Video Pick: An Airplane That Flies Itself Meet the V-Bat: it's about 70 pounds, eight feet tall, equipped with computers and flies without a pilot. Engineer Stephen Morris, the president and CEO of MLB Co., describes how the plane works and what it might be good for.
NPR logo

Video Pick: An Airplane That Flies Itself

  • Download
  • <iframe src="" width="100%" height="290" frameborder="0" scrolling="no" title="NPR embedded audio player">
  • Transcript
Video Pick: An Airplane That Flies Itself

Video Pick: An Airplane That Flies Itself

  • Download
  • <iframe src="" width="100%" height="290" frameborder="0" scrolling="no" title="NPR embedded audio player">
  • Transcript

Now, it's time for our Video Pick of the week. This week, Flora Lichtman, our video producer has found one of yours. Yeah, we asked you to send in videos all the time. We've got one of your videos that you've sent us. And this one was sent to us by Stephen Morris. He's an engineer by training and he is the president of MLB, which makes autonomous planes, planes that fly themselves.

And one of his company's latest inventions is a tiny plane that flies itself, which you can see zipping around on our Web site at Go to, you'll see the Video Pick of the week on the left side there and then, you go watch it in the big screen or little screen. Dr. Morris, welcome to the program.


FLATOW: This looks more like a little helicopter thing than a flying airplane.

Dr. MORRIS: Yeah. Well, actually, it's a combination of two concepts, a ducted fan airplane that can hover, that's merged to the back of a very efficient airplane that might look more like a sail plane. So you take the ducted fan and replace the tail of a normal airplane with this ducted fan, and now you can hover it. And that allows it to takeoff and land vertically and fly very efficiently when it's tilted over and using its wing to produce lift.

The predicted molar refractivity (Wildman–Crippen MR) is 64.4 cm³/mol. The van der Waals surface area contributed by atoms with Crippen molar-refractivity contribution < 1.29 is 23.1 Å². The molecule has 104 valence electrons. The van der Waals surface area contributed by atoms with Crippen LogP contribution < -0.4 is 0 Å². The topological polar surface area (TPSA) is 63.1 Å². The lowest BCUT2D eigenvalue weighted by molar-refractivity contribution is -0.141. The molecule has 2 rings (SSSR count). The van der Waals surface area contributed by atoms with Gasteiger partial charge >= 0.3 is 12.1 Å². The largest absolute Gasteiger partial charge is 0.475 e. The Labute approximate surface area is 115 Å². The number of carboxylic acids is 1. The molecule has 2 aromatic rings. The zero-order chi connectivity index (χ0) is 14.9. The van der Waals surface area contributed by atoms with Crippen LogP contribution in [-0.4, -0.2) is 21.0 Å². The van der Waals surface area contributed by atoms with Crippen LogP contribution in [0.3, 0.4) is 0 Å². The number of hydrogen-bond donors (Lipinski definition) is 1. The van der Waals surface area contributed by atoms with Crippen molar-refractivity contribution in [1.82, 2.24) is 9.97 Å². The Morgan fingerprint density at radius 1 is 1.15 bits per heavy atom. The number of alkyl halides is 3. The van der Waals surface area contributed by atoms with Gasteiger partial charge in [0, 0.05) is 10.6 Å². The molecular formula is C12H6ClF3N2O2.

FLATOW: So it's like your personal hovercraft that can fly you some place?

Dr. MORRIS: Well, yeah. If you build it big enough to carry a human being, you could have it completely automated and it could land and take off in your front yard. But the version shown in the video is designed for aerial mapping so that it just carries a camera payload.

FLATOW: Is that what your intention is?

Dr. MORRIS: The initial application, yeah, is for aerial mapping, for doing things like doing carbon credit monitoring, to assess the carbon footprint in various parts of the world or to also support the military so that they'd have an airplane that could launch and land anywhere without needing runways, catapults, nets, all this infrastructure that they normally have to use to launch an unmanned airplane.

FLATOW: Mm-hmm. Could they attach weapons to it?

Dr. MORRIS: Yeah, you could. There are weapons small enough to fit on the version shown in the video and you could scale it to carry weapons. That's not our primary intent. But, yeah, that's the direction that a lot of the unmanned aircraft are going in the military these days.

FLATOW: Yeah. These pilotless drones, I'm thinking of.